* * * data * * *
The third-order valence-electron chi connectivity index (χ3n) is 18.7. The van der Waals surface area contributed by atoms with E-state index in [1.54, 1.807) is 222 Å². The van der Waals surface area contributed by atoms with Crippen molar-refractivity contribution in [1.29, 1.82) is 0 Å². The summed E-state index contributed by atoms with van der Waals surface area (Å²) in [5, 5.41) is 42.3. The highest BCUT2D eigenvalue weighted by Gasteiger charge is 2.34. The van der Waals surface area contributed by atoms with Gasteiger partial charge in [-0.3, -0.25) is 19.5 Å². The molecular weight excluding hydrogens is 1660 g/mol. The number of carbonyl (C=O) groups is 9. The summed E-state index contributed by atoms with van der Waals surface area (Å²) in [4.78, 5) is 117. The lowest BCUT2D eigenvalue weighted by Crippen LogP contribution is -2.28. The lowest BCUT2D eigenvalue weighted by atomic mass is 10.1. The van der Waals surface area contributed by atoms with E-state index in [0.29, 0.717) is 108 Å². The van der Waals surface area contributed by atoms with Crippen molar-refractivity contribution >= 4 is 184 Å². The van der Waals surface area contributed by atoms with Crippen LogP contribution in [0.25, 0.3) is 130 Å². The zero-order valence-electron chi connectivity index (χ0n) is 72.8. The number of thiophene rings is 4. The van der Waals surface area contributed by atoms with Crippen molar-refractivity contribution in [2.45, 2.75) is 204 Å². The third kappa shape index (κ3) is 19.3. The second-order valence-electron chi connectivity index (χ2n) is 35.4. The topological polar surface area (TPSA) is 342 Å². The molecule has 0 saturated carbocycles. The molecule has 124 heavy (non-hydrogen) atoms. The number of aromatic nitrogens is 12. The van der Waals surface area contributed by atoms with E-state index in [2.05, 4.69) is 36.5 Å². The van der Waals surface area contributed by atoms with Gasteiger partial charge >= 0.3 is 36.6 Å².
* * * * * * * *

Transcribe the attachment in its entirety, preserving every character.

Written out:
The third-order valence-electron chi connectivity index (χ3n) is 18.7. The van der Waals surface area contributed by atoms with E-state index in [1.54, 1.807) is 222 Å². The van der Waals surface area contributed by atoms with Crippen molar-refractivity contribution in [1.29, 1.82) is 0 Å². The summed E-state index contributed by atoms with van der Waals surface area (Å²) in [5, 5.41) is 42.3. The highest BCUT2D eigenvalue weighted by Gasteiger charge is 2.34. The van der Waals surface area contributed by atoms with Gasteiger partial charge in [-0.3, -0.25) is 19.5 Å². The molecular weight excluding hydrogens is 1660 g/mol. The number of carbonyl (C=O) groups is 9. The summed E-state index contributed by atoms with van der Waals surface area (Å²) in [4.78, 5) is 117. The lowest BCUT2D eigenvalue weighted by Crippen LogP contribution is -2.28. The lowest BCUT2D eigenvalue weighted by atomic mass is 10.1. The van der Waals surface area contributed by atoms with E-state index in [0.29, 0.717) is 108 Å². The van der Waals surface area contributed by atoms with Crippen molar-refractivity contribution >= 4 is 184 Å². The van der Waals surface area contributed by atoms with Crippen LogP contribution in [0.25, 0.3) is 130 Å². The zero-order valence-electron chi connectivity index (χ0n) is 72.8. The number of thiophene rings is 4. The van der Waals surface area contributed by atoms with Crippen molar-refractivity contribution in [2.45, 2.75) is 204 Å². The third kappa shape index (κ3) is 19.3. The second-order valence-electron chi connectivity index (χ2n) is 35.4. The topological polar surface area (TPSA) is 342 Å². The molecule has 0 saturated carbocycles. The molecule has 124 heavy (non-hydrogen) atoms. The number of aromatic nitrogens is 12. The van der Waals surface area contributed by atoms with E-state index in [2.05, 4.69) is 36.5 Å². The van der Waals surface area contributed by atoms with Gasteiger partial charge >= 0.3 is 36.6 Å².